(Meaning: Then is he who knows that which has been revealed unto you from your Lord is the truth like one who is blind? But it is only the men of understanding that pay heed.) Notice in this verse how Allah associates ignorance with blindness.

In another verse, Allah says:
(يَرْفَعِ اللَّهُ الَّذِينَ ءَامَنُواْ مِنكُمْ وَالَّذِينَ أُوتُواْ الْعِلْمَ دَرَجَات)
Sura al–Mujadilah; (58):11
(Meaning: Allah will exalt in degree those of you who believe, and those who have been granted knowledge.)

Ibn ‘Abbas –may Allah be pleased with him and his father– said:
“The scholars surpass the ordinary believers by a hundred levels. Between every two levels is the distance of a hundred years.”(935)

It goes without saying that the knowledge being referred to in these examples is foremostly religious knowledge, however other types of beneficial knowledge are also intended by the wording of the narration. Beneficial knowledge is referred to in the Quran and the Prophetic traditions as being all knowledge that is productive and useful. Thus, any knowledge that improves action, facilitates the advancement of people and guides to the right path is considered beneficial, regardless of whether it pertains to the worldly life or to the life of the hereafter, for nobility in religion constitutes nobility in this life, and happiness in this life goes hand in hand with happiness in the hereafter.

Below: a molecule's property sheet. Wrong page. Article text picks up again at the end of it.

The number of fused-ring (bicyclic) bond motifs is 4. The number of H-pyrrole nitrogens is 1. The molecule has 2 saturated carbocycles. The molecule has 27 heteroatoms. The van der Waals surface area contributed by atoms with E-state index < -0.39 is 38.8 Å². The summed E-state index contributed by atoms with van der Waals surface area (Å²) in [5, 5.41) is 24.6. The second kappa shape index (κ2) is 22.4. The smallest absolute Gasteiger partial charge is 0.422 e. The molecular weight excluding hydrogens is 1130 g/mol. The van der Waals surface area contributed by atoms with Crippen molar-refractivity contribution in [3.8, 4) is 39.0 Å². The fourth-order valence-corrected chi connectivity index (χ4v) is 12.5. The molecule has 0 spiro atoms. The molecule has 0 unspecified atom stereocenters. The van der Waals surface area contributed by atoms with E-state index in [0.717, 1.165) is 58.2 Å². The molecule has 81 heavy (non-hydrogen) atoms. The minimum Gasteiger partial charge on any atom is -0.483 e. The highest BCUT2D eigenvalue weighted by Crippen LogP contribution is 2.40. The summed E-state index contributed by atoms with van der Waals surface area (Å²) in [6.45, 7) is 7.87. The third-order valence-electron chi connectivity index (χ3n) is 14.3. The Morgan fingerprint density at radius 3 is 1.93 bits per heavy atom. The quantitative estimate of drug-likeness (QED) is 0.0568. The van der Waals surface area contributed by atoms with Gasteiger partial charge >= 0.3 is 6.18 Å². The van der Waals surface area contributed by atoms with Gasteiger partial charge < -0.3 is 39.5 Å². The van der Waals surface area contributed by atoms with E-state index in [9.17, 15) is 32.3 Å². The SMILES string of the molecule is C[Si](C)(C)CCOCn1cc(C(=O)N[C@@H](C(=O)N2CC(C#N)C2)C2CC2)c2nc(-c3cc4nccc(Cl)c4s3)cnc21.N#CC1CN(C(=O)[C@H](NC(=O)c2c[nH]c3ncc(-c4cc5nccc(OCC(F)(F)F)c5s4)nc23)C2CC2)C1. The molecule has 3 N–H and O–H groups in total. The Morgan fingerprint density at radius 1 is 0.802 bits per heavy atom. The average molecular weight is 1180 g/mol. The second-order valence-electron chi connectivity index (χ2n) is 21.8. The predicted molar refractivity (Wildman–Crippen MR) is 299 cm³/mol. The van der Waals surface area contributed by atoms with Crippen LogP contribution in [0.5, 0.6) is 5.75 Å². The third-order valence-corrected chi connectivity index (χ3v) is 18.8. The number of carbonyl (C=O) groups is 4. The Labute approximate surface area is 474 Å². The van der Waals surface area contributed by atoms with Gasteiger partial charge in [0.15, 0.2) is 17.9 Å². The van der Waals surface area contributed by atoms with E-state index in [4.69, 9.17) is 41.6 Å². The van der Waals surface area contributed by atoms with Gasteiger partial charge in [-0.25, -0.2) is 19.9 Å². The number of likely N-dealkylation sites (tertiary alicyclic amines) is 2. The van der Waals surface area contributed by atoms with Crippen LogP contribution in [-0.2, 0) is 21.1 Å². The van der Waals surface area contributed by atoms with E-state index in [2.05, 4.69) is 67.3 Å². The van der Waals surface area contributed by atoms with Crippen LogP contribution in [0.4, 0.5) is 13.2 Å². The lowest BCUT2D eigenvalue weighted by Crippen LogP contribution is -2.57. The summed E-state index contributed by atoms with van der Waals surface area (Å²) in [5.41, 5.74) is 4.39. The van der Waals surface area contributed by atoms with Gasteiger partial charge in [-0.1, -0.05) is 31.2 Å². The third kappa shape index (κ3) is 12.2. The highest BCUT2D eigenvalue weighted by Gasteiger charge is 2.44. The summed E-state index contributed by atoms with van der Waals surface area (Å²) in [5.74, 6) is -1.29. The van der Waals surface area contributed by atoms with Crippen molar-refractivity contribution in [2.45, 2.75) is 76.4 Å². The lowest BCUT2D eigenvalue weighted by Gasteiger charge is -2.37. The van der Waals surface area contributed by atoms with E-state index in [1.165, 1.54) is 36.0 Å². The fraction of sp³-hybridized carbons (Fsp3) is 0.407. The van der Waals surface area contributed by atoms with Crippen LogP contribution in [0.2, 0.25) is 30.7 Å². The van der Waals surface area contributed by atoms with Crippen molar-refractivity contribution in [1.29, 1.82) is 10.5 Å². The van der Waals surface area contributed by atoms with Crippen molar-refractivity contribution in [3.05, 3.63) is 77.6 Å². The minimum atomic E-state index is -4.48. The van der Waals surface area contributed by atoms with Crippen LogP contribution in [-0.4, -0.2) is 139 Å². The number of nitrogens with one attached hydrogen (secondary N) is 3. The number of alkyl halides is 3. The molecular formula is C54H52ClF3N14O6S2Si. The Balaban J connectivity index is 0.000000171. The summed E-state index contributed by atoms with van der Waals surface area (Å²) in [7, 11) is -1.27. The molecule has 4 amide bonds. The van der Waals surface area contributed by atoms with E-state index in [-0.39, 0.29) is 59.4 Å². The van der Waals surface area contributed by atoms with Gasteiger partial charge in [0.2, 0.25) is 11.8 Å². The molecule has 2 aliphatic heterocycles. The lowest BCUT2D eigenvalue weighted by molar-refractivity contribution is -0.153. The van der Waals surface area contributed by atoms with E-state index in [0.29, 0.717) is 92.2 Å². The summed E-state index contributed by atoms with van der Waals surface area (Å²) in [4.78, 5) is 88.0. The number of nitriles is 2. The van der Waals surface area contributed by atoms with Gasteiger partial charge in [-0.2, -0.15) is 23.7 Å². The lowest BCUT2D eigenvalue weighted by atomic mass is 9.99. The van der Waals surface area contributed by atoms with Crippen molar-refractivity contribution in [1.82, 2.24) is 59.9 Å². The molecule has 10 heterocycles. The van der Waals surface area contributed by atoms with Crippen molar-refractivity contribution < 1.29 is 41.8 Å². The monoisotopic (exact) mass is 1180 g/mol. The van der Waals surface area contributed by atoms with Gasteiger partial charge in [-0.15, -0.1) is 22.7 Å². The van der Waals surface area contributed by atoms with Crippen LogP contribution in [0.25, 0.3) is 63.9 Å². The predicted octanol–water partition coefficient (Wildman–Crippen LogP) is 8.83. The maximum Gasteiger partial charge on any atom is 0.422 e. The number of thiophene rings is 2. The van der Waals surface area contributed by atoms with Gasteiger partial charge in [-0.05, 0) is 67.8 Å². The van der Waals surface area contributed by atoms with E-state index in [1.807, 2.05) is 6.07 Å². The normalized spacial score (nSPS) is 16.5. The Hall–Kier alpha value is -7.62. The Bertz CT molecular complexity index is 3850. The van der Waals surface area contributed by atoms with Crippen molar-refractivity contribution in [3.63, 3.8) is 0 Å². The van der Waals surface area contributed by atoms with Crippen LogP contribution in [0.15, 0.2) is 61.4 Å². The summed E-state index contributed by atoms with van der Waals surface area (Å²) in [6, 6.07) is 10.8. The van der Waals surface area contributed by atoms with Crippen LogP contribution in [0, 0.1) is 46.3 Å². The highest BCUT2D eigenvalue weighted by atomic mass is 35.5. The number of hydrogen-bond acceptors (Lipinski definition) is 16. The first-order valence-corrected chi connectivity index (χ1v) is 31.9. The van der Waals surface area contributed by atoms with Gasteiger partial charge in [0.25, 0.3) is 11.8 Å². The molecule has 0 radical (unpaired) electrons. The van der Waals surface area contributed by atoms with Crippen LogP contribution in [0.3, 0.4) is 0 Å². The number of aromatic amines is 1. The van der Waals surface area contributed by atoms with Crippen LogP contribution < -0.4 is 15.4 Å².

Due to its perfection and comprehensiveness, Islam enjoins people to study all branches of beneficial knowledge, such as knowledge of monotheism, correct creed, jurisprudence and religious rulings, but also linguistics, social sciences, economics, politics, the art of war, medicine and other sciences which strengthen the Islamic nation and bring about social and personal reform.(936)